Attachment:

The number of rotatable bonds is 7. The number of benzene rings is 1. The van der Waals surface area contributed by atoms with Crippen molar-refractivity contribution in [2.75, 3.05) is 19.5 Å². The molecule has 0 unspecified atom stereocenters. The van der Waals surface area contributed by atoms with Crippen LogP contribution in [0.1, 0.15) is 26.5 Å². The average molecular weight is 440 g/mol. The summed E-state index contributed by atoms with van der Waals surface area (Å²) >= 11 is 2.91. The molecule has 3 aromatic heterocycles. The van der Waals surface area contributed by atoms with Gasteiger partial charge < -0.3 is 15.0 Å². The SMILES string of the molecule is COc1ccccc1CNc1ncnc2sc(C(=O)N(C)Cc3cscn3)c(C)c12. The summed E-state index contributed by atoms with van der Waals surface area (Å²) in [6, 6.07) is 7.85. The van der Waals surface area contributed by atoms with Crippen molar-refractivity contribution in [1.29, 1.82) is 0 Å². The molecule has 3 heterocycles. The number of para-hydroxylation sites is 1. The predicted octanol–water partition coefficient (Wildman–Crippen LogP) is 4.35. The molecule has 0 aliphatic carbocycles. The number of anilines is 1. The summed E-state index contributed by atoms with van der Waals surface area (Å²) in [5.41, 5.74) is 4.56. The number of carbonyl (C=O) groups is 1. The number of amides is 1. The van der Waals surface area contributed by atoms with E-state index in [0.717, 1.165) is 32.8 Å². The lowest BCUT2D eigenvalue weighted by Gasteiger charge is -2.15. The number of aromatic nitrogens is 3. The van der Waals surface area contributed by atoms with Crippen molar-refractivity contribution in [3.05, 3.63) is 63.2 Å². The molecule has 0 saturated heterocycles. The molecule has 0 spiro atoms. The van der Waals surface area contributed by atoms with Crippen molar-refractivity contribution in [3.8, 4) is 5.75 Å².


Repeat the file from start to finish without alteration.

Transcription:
The number of rotatable bonds is 7. The number of benzene rings is 1. The van der Waals surface area contributed by atoms with Crippen molar-refractivity contribution in [2.75, 3.05) is 19.5 Å². The molecule has 0 unspecified atom stereocenters. The van der Waals surface area contributed by atoms with Crippen LogP contribution in [0.1, 0.15) is 26.5 Å². The average molecular weight is 440 g/mol. The summed E-state index contributed by atoms with van der Waals surface area (Å²) >= 11 is 2.91. The molecule has 3 aromatic heterocycles. The van der Waals surface area contributed by atoms with Gasteiger partial charge < -0.3 is 15.0 Å². The SMILES string of the molecule is COc1ccccc1CNc1ncnc2sc(C(=O)N(C)Cc3cscn3)c(C)c12. The summed E-state index contributed by atoms with van der Waals surface area (Å²) in [6, 6.07) is 7.85. The van der Waals surface area contributed by atoms with Crippen molar-refractivity contribution in [1.29, 1.82) is 0 Å². The molecule has 3 heterocycles. The number of para-hydroxylation sites is 1. The predicted octanol–water partition coefficient (Wildman–Crippen LogP) is 4.35. The molecule has 0 aliphatic carbocycles. The number of anilines is 1. The summed E-state index contributed by atoms with van der Waals surface area (Å²) in [5.41, 5.74) is 4.56. The number of carbonyl (C=O) groups is 1. The number of amides is 1. The van der Waals surface area contributed by atoms with E-state index in [0.717, 1.165) is 32.8 Å². The lowest BCUT2D eigenvalue weighted by Gasteiger charge is -2.15. The number of aromatic nitrogens is 3. The van der Waals surface area contributed by atoms with Crippen molar-refractivity contribution in [3.05, 3.63) is 63.2 Å². The molecule has 0 saturated heterocycles. The molecule has 0 spiro atoms. The van der Waals surface area contributed by atoms with Crippen molar-refractivity contribution in [3.8, 4) is 5.75 Å².